- Colles fractures.
- Smith fractures.
- Scaphoid fractures.
- Metacarpal fractures (breaking any of the bones in your hand that connect your wrist to your fingers).
Fractures that damage the bones in your lower body and legs include:
- Pelvic fractures.
- Acetabular fractures.
- Hip fractures.
- Femur fractures.
- Patella fractures.
- Growth plate fractures.
- Tibia (your shin bone) and fibula (your calf bone) fractures.
Fractures that affect your feet and ankles are more likely to have complications like nonunion. They include:
- Calcaneal stress fractures.
- Fifth metatarsal fractures.
- Jones fractures.
- Lisfranc fractures.
- Talus fractures.
- Trimalleolar fractures.
- Pilon fractures.
Open vs. closed fractures
Your provider will classify your fracture as either open or closed. If you have an open fracture, your bone breaks through your skin. Open fractures are sometimes referred to as compound fractures. Open fractures usually take longer to heal and have an increased risk of infections and other complications. Closed fractures are still serious, but your bone doesn’t push through your skin.
Displaced vs. non displaced fractures
Displaced or non-displaced are more words your provider will use to describe your fracture. A displaced fracture means the pieces of your bone moved so much that a gap formed around the fracture when your bone broke. Non-displaced fractures are still broken bones, but the pieces weren’t moved far enough during the break to be out of alignment. Displaced fractures are much more likely to require surgery to repair.
Who gets bone fractures?
Bone fractures can affect anyone. Because they’re usually caused by traumas like falls, car accidents or sports injuries, it’s hard to know when someone will break a bone.
You’re more likely to experience a fracture if your bones are weakened by osteoporosis.
Osteoporosis weakens bones, making them more susceptible to sudden and unexpected fractures. Many people don’t know they have osteoporosis until after it causes them to break a bone. There usually aren’t obvious symptoms.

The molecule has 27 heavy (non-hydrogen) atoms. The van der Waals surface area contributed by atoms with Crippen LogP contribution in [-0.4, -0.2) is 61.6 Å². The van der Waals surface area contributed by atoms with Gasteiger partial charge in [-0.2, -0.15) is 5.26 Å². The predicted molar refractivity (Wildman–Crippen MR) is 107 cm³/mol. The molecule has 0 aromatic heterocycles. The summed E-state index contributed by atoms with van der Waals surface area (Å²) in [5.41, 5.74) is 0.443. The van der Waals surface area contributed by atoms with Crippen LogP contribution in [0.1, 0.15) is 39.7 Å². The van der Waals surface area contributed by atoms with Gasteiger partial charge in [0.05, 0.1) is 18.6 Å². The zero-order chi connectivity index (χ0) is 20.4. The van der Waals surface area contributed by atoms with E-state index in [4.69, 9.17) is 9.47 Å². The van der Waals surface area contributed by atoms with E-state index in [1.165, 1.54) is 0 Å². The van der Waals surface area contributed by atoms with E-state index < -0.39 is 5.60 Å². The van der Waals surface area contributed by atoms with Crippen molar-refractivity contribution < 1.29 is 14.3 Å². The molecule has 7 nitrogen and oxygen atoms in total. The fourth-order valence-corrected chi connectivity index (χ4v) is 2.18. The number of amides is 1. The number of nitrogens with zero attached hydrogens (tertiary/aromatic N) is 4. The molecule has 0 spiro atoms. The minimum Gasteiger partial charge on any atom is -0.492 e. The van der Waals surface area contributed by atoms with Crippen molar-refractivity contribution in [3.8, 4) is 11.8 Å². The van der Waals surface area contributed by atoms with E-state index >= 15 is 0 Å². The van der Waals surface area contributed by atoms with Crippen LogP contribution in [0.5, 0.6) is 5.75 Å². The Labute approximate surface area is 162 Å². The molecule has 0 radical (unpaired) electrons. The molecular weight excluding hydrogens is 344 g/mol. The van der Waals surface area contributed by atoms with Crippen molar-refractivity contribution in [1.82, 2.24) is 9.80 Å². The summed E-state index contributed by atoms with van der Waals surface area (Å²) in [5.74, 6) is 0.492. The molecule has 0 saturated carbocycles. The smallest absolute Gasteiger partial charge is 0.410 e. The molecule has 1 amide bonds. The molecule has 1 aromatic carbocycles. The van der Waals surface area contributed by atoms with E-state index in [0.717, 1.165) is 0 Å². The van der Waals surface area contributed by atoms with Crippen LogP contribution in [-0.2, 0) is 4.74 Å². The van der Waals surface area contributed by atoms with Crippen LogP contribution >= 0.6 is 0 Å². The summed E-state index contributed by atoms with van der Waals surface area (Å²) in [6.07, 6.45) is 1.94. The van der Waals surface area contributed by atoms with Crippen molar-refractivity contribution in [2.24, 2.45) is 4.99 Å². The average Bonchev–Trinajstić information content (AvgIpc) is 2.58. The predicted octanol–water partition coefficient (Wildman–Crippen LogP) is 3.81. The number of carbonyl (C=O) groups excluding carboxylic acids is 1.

People assigned female at birth and adults older than 50 have an increased risk for developing osteoporosis. Talk to your provider about a bone density screening that can catch osteoporosis before it causes a fracture.
How common are bone fractures?
Bone fractures are a common injury. Millions of people break a bone every year.
Symptoms and Causes
What are the symptoms of a bone fracture?
Symptoms of bone fractures include:
- Inability to move a part of your body like you usually can.
- Bruising or discoloration.
- A deformity or bump that’s not usually on your body.
What causes bone fractures?
Bone fractures are almost always caused by traumas. Anything that hits one of your bones with enough force can break it. Some of the most common causes include:
- Car accidents.
- Sports injuries.
Sometimes you can fracture a bone without experiencing a trauma. Repetitive forces — like running or practicing a sport — can cause stress fractures. Similarly, repeating one movement or motion constantly over a long period of time can lead to overuse syndrome in your hands and arms. If you play an instrument or use your hands in the same way every day at work you’re more likely to develop a stress fracture.
Your risk of experiencing a fracture is greatly increased if you have osteoporosis. Osteoporosis causes more than one million fractures each year.
Diagnosis and Tests
How are bone fractures diagnosed?
Your provider will diagnose a bone fracture with a physical exam and imaging tests. In some cases, this may be done in the emergency room if you’re admitted after a trauma.
If you’re taken to the ER, a team of providers stabilize you and treat your injuries in the order of severity, especially if some are life-threatening. After you’re stabilized, you will need imaging tests to confirm any fractures.
What tests are done to diagnose bone fractures?
You’ll need at least one of a few imaging tests to take pictures of your fracture:
- X-rays: An X-ray will confirm any fractures, and show how damaged your bones are.